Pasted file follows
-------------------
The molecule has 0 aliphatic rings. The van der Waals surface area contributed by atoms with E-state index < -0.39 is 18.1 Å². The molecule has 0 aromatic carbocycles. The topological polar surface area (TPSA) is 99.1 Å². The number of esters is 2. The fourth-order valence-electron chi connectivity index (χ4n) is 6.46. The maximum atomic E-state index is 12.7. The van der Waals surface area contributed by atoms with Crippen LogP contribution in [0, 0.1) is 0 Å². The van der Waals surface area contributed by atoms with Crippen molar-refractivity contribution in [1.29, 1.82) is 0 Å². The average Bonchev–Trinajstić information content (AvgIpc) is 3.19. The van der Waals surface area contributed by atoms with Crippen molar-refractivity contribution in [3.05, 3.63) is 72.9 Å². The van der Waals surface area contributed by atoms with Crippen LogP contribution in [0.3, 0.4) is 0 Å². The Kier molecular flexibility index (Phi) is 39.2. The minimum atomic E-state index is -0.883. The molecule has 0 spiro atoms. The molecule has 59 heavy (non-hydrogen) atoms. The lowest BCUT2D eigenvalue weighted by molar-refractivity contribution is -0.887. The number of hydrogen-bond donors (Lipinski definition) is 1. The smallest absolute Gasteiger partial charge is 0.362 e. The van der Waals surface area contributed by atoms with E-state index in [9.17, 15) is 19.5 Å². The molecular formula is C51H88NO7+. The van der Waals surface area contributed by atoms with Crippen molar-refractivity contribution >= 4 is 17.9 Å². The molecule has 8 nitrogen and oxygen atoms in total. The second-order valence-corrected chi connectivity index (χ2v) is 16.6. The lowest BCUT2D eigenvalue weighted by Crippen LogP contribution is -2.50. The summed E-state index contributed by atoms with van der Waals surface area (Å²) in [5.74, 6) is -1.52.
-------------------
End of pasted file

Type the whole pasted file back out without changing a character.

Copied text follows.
The molecule has 0 aliphatic rings. The van der Waals surface area contributed by atoms with E-state index < -0.39 is 18.1 Å². The molecule has 0 aromatic carbocycles. The topological polar surface area (TPSA) is 99.1 Å². The number of esters is 2. The fourth-order valence-electron chi connectivity index (χ4n) is 6.46. The maximum atomic E-state index is 12.7. The van der Waals surface area contributed by atoms with Crippen LogP contribution in [0, 0.1) is 0 Å². The van der Waals surface area contributed by atoms with Crippen molar-refractivity contribution in [1.29, 1.82) is 0 Å². The average Bonchev–Trinajstić information content (AvgIpc) is 3.19. The van der Waals surface area contributed by atoms with Crippen molar-refractivity contribution in [3.05, 3.63) is 72.9 Å². The van der Waals surface area contributed by atoms with Crippen LogP contribution in [0.3, 0.4) is 0 Å². The Kier molecular flexibility index (Phi) is 39.2. The minimum atomic E-state index is -0.883. The molecule has 0 spiro atoms. The molecule has 59 heavy (non-hydrogen) atoms. The lowest BCUT2D eigenvalue weighted by molar-refractivity contribution is -0.887. The number of hydrogen-bond donors (Lipinski definition) is 1. The smallest absolute Gasteiger partial charge is 0.362 e. The van der Waals surface area contributed by atoms with E-state index in [9.17, 15) is 19.5 Å². The molecular formula is C51H88NO7+. The van der Waals surface area contributed by atoms with Crippen molar-refractivity contribution >= 4 is 17.9 Å². The molecule has 8 nitrogen and oxygen atoms in total. The second-order valence-corrected chi connectivity index (χ2v) is 16.6. The lowest BCUT2D eigenvalue weighted by Crippen LogP contribution is -2.50. The summed E-state index contributed by atoms with van der Waals surface area (Å²) in [5.74, 6) is -1.52.